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Hacktivist Attacks Declined 95 Percent Since 2015: IBM

The number of hacktivist attacks that resulted in quantifiable damage to the victim has declined by 95 percent since 2015, according to IBM.

Data collected by IBM’s X-Force threat intelligence unit between 2015 and 2019 shows that the number of hacktivist attacks dropped from 35 in 2015 to 24 in 2016 and only 5 in 2017. In 2018, only two incidents were recorded and no attacks have been observed by IBM so far in 2019.

It’s worth noting, however, that IBM’s data only includes attacks observed by reliable sources, only instances where someone took responsibility, and only if the attack resulted in quantifiable damage.

A majority of attacks between 2015 and 2018 were launched by members of the Anonymous movement, followed at a distance by Lizard Squad.

Hacktivist attacks between 2015 and 2018

The decline in hacktivist operations has been attributed by IBM to two major factors: a drop in attacks launched by Anonymous, and successful law enforcement operations and convictions.

The movement gained traction in 2010, when Anonymous attacks targeted several high-profile organizations and made many news headlines. IBM said Anonymous reached its peak in 2016, when it started to decline “possibly due to an attrition of key leadership, differences of opinion and a struggle to find an ideological focus.”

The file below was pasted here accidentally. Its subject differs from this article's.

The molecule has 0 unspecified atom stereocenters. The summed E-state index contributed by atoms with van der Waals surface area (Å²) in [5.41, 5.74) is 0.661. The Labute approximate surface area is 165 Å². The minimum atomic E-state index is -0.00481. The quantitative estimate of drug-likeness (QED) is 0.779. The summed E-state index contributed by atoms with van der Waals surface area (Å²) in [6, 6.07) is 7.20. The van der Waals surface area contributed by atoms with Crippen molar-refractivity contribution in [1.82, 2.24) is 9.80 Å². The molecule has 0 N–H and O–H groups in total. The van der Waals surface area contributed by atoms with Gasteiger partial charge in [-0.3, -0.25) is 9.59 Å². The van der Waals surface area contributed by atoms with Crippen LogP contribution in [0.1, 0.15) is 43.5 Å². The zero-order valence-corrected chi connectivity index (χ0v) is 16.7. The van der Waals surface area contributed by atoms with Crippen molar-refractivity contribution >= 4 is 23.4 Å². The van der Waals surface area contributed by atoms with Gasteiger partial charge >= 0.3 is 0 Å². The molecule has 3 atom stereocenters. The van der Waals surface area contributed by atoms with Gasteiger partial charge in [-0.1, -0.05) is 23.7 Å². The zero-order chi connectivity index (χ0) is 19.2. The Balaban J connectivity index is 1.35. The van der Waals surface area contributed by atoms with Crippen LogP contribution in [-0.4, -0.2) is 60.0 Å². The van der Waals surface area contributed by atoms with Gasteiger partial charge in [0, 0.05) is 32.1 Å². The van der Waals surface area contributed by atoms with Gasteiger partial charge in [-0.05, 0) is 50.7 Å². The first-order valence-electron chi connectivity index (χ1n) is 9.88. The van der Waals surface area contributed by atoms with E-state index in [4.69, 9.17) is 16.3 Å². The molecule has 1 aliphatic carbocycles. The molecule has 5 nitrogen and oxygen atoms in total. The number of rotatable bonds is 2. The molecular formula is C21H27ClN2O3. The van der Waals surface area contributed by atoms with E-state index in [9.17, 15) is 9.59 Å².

Incidents that contributed to Anonymous’ fall include arguments between members during the 2016 presidential election in the US, and the emergence of fake groups that used Anonymous to legitimize their actions or damage the movement’s name.

X-Force data shows only eight Anonymous attacks in 2015 and 2016, and only one in 2018.

Arrests and legal warnings targeting hacktivists may have also led to this significant decline in attacks, IBM said. Law enforcement in the US, UK and Turkey have successfully targeted hacktivists in the past years, with at least 62 hackers arrested since 2011.

A recent example is the case of a 34-year-old man from Massachusetts, sentenced to 10 years in prison for launching distributed denial-of-service (DDoS) attacks against two healthcare organizations while claiming to be Anonymous.

“We are reluctant to say that the era of hacktivism has come to an end,” said Camille Singleton, X-Force IRIS Global Security Intelligence Analyst. “Acute social justice issues, greater organizational capabilities among hacktivist groups and a stronger shift to areas that lay beyond the reach of law enforcement all have the potential to dramatically change the face of hacktivism in a relatively short period of time. More likely than not, we are experiencing a lull in hacktivist activity rather than a conclusion.”

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Eduard Kovacs (@EduardKovacs) is a contributing editor at SecurityWeek. He worked as a high school IT teacher for two years before starting a career in journalism as Softpedia’s security news reporter. Eduard holds a bachelor’s degree in industrial informatics and a master’s degree in computer techniques applied in electrical engineering.